What are Fitness Inline Skates?
When shopping for fitness inline skates (aka exercise), there are several important characteristics to examine. Unlike regular shoes where personal preference is everything, inline skates have quite a range of differences so finding the right inline skates requires some homework.
There are differences in a wheel for inline skates used indoors vs. outdoors. Outdoor roller blades will have softer wheels in order to reduce the natural vibrations of paved surfaces.
It is possible to have a "hybrid wheel" that is soft enough to use outdoors but hard enough to use indoors. Just recognize that you will have a bit more vibration outdoors and a little less grip indoors than a wheel made specifically for either surface. Harder wheels make sense for rinks and other surfaces that are already "grippy" and relatively smooth.
Bigger wheels will sometimes be the preference for wheel size for outdoors if the skater wants their roller blades to provide speed. A bigger wheel size in a skate will make speed easier to come by especially on a longer workout.
Smaller wheels are often found on inline skates made for hockey or city skating where quick changes in direction are called for all the time.
Soft Boot for Inline Skating
While a soft boot is not required for fitness inline skates, since this skate is all about comfort, a soft construction is often found in an exercise skate. This also means that these are usually well ventilated which keeps feet as cool as possible.
Find the Skate to Fit Perfectly
Unlike ice skates where stiff, leather uppers, fitness inline skates with a softer fitting upper ought to fit well. While shoe size is a good place to start, it is important to consult the manufacturer's size chart or label to be sure you are getting just the right size for your roller blades.
In addition, one skate may have bindings that are easier than others to get that "just right" fit. Look for highly adjustable systems that are also easy to get on at the beginning of your workout and off when you are done.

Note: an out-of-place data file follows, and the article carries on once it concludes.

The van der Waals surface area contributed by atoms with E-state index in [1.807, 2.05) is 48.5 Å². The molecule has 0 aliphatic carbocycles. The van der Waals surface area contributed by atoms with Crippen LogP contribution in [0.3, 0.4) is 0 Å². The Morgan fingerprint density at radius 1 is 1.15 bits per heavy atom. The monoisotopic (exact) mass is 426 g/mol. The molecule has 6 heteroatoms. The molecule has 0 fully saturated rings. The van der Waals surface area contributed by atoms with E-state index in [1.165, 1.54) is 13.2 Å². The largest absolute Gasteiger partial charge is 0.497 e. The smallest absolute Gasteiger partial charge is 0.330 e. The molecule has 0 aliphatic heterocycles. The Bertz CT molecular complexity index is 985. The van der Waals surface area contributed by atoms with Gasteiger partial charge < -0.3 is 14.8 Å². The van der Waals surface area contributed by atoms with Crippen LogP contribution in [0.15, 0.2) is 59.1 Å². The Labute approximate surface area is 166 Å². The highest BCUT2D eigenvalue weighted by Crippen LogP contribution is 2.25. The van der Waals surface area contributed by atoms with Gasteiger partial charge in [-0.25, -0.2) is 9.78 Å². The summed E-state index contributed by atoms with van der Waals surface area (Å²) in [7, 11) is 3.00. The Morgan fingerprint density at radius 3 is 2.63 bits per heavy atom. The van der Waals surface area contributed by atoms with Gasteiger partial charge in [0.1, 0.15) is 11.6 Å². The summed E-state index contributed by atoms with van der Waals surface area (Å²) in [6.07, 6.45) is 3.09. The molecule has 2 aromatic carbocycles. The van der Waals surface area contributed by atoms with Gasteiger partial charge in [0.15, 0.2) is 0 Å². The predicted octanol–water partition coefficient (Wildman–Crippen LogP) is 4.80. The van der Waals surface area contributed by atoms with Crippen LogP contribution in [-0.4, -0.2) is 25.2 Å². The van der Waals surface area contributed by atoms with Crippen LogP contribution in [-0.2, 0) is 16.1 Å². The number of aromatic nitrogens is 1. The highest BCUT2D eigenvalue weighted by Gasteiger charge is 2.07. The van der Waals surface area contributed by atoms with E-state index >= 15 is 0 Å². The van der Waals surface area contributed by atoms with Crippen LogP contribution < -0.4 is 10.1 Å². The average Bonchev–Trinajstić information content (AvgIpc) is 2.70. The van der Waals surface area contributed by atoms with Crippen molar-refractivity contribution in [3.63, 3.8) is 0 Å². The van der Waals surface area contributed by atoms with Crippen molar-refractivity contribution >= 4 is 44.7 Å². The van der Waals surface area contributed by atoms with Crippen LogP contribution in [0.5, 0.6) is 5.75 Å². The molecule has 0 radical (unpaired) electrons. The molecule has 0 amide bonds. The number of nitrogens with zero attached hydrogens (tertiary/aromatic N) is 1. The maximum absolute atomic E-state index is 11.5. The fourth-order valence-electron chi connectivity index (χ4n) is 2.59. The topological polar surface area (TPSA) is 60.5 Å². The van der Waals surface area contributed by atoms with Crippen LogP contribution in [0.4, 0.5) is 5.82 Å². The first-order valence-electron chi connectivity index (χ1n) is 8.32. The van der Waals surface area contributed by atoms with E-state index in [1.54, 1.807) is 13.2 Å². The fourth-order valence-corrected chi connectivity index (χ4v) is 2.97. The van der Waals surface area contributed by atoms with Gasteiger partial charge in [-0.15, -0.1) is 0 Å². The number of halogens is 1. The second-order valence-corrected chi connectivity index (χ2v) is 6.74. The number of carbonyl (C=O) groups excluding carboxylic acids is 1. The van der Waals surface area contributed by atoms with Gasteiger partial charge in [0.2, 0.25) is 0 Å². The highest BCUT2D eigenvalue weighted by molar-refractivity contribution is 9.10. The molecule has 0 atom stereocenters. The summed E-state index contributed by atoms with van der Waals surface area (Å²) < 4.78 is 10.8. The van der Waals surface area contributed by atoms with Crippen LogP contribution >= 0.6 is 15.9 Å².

Bearings are subject to wear and tear just like blades are in ice skates. The ABEC scale is used to measure the "rollability" of the bearings.
A low rating like 3 is seen in kid's skates as you don't want them rolling quickly out of control. Find something in the 5 to 7 seven range for inline fitness skates.
Aluminum is common in inline skates and ice skates too. It is strong yet lightweight which is the combination ideal for fitness skates. Aluminum will also make for a better power transfer than other metals.
Buying a First Pair of Skates
When starting a new exercise program, it is always wise to consult your physician assessing your overall fitness for starting any activity. But selecting the right skate is the perfect second step.
Both mens fitness skates and womens fitness skates will provide that low impact, cardio building exercise. Most importantly it will be a fun way to get fresh air. Since these skates are also great for simple recreation, count on this being a great family activity too.
Add protective gear like a helmet and knee and wrist guards to the "must have" list for the new skater. While the learning curve is pretty easy, there will be bumps along the way.
Look for Help
Skates.com is a great place to find resources for inline skates, ice skates, and roller skates. Our Learning Center is full of great tips.
Also, our customer service team is happy to answer any questions you may have about skates or other equipment you are considering. Join our email list to hear about sales that can save you money.
We are also happy to provide curbside pickup from our location in SE Michigan. It is time to get rolling and we are the perfect place for you to get everything you need to get started with all the fun you can handle on inline skates.